My first poem, I remember

I started writing poetry when I was barely eight

In ‘Class II-R,’ Miss Rongong’s class, I remember

My first poem was about the school jeep

That Mr. Johnston the school principal drove

The school jeep was blue and silver, I remember

Mr. Johnston was powdery white with a reddish nose

He had soft, velvety almost creamy wrinkles, I remember

A smile that warmed up the shivery Darjeeling winters

Twinkles in both his eyes under thick, black spectacles

Lit up the cold, old, grey but friendly colonial style walls

And him and his wife the beaming and lovely Mrs. Johnston

Were both always dressed so clean and oh so ‘spic and span’

When I first saw them, I thought they must never smell

They were the kinds of people who smelled heavenly – always

Not like those ‘dajoos’ with their rags and cheap drunkenness

Sometimes we thought our grey stone school was haunted

Maybe, by the ghosts of all those of the English Raj

We had ‘toilet partners’, ‘best friends’ and ‘tuck partners’

Friends to go to the toilet with in the middle of the night

Friends to help us pull out our milk teeth with a piece of string

Friends to share packaged foods we’d bring with us from our faraway homes

To supplement our missionaries-run-Anglo-protestant-Christian-boarding school food

One night on a late night wander around in near total darkness

To find the toilet at the end of our creaky, wooden dormitory

Shamila didi, the one with the sad eyes and the short leg, with extra padding on one of her shoes

Recounted to me, barely eight, scrawny, name tagged, how Jesus Christ, the chosen son of God, had appeared to her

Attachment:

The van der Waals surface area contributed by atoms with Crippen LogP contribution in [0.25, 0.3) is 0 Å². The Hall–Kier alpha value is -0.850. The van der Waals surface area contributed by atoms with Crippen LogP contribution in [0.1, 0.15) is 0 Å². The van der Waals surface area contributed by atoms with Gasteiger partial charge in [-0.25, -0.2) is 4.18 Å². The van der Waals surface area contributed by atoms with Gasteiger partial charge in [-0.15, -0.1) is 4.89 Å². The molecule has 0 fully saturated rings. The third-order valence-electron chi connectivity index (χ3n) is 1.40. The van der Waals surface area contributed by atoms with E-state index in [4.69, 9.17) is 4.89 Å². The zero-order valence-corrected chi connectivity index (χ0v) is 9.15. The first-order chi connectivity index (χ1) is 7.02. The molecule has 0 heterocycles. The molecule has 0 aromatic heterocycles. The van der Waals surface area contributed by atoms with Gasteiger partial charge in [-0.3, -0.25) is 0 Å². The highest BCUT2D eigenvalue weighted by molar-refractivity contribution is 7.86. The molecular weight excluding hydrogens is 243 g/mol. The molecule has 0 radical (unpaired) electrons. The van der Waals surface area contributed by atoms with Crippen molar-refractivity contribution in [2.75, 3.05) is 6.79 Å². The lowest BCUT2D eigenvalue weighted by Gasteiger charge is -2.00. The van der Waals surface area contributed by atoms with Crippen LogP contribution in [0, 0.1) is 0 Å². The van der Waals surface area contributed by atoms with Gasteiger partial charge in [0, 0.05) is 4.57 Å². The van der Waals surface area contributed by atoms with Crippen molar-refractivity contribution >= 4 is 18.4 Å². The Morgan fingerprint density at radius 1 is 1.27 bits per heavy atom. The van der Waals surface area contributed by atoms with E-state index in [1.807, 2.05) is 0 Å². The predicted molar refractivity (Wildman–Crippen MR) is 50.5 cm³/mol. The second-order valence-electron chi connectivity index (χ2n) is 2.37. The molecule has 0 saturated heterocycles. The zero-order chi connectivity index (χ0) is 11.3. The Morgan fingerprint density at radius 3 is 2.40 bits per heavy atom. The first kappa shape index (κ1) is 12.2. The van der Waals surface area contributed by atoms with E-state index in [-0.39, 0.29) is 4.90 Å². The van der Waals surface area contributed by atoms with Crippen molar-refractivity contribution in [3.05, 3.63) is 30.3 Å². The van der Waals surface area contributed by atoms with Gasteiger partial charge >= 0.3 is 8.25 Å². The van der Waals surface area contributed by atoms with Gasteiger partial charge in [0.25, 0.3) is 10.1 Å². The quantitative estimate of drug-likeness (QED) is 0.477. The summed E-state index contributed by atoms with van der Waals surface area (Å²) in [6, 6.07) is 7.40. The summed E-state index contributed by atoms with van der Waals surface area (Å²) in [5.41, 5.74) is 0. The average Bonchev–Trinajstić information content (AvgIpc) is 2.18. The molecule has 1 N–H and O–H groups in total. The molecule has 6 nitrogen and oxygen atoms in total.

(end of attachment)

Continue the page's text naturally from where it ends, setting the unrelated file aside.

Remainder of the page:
One night on a night much like this, she said, on the woodden wall just outside the toilet

I stared hard at the woodden wall for a few moments, a heady mix of sleep and fear

Under the glow of her glass lamp, the smell of kerosene hitting my flat, big nose

But Jesus never showed up on that wall that night for me. Scrawny. Name tagged

Standing in my flannel nightgown with proper English twining piping on the lapels

Only eerie shaped natural markings on the wooden wall I saw. Owl’s eyes and a cross

I wondered what ‘didi with the bad leg’ had seen on that wall. I still wonder to this day

She said it was divine, flaming and glorious, like nothing she’d ever seen before

Years later, a budding, awkward teenager, bored and curious. Sitting in ‘assembly’

Jesus will be mad if you read bad books, says the pastor, and you will surely go to hell

I squirm in my seat. I can swear he is looking right at me. I have locked in my locker a secret stash

Of Jackie Collins, Harold Robbins, and ‘Mills and Boons’ novels. How I got them I don’t know

Must have been passed on from some of the ‘bad, senior girls,’ equally bored and equally curious

And definitely going to hell, along with me. Looking up new words like ejaculation and orgasm

In the Oxford English language dictionary.

My first poem? Aged eight

The wheels of the school jeep

Go round and round

Without making a funny sound


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